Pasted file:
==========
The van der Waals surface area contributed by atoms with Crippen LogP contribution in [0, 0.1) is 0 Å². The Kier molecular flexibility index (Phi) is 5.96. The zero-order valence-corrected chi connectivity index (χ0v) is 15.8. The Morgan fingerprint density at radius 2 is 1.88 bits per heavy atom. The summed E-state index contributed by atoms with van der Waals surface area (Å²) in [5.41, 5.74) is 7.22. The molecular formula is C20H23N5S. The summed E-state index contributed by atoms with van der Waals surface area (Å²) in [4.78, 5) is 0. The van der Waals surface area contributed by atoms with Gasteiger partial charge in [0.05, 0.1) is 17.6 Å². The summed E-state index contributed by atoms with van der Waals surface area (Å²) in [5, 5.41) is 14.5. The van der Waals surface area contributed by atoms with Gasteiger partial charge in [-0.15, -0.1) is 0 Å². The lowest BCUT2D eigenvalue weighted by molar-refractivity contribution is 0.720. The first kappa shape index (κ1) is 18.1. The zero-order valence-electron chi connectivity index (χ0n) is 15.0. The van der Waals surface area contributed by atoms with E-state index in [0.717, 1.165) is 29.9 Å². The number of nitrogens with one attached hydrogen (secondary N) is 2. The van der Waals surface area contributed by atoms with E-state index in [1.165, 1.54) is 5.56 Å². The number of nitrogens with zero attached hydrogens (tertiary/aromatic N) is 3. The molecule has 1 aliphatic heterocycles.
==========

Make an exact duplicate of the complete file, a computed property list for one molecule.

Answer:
The van der Waals surface area contributed by atoms with Crippen LogP contribution in [0, 0.1) is 0 Å². The Kier molecular flexibility index (Phi) is 5.96. The zero-order valence-corrected chi connectivity index (χ0v) is 15.8. The Morgan fingerprint density at radius 2 is 1.88 bits per heavy atom. The summed E-state index contributed by atoms with van der Waals surface area (Å²) in [5.41, 5.74) is 7.22. The molecular formula is C20H23N5S. The summed E-state index contributed by atoms with van der Waals surface area (Å²) in [4.78, 5) is 0. The van der Waals surface area contributed by atoms with Gasteiger partial charge in [0.05, 0.1) is 17.6 Å². The summed E-state index contributed by atoms with van der Waals surface area (Å²) in [5, 5.41) is 14.5. The van der Waals surface area contributed by atoms with Gasteiger partial charge in [-0.15, -0.1) is 0 Å². The lowest BCUT2D eigenvalue weighted by molar-refractivity contribution is 0.720. The first kappa shape index (κ1) is 18.1. The zero-order valence-electron chi connectivity index (χ0n) is 15.0. The van der Waals surface area contributed by atoms with E-state index in [0.717, 1.165) is 29.9 Å². The number of nitrogens with one attached hydrogen (secondary N) is 2. The van der Waals surface area contributed by atoms with E-state index in [1.165, 1.54) is 5.56 Å². The number of nitrogens with zero attached hydrogens (tertiary/aromatic N) is 3. The molecule has 1 aliphatic heterocycles.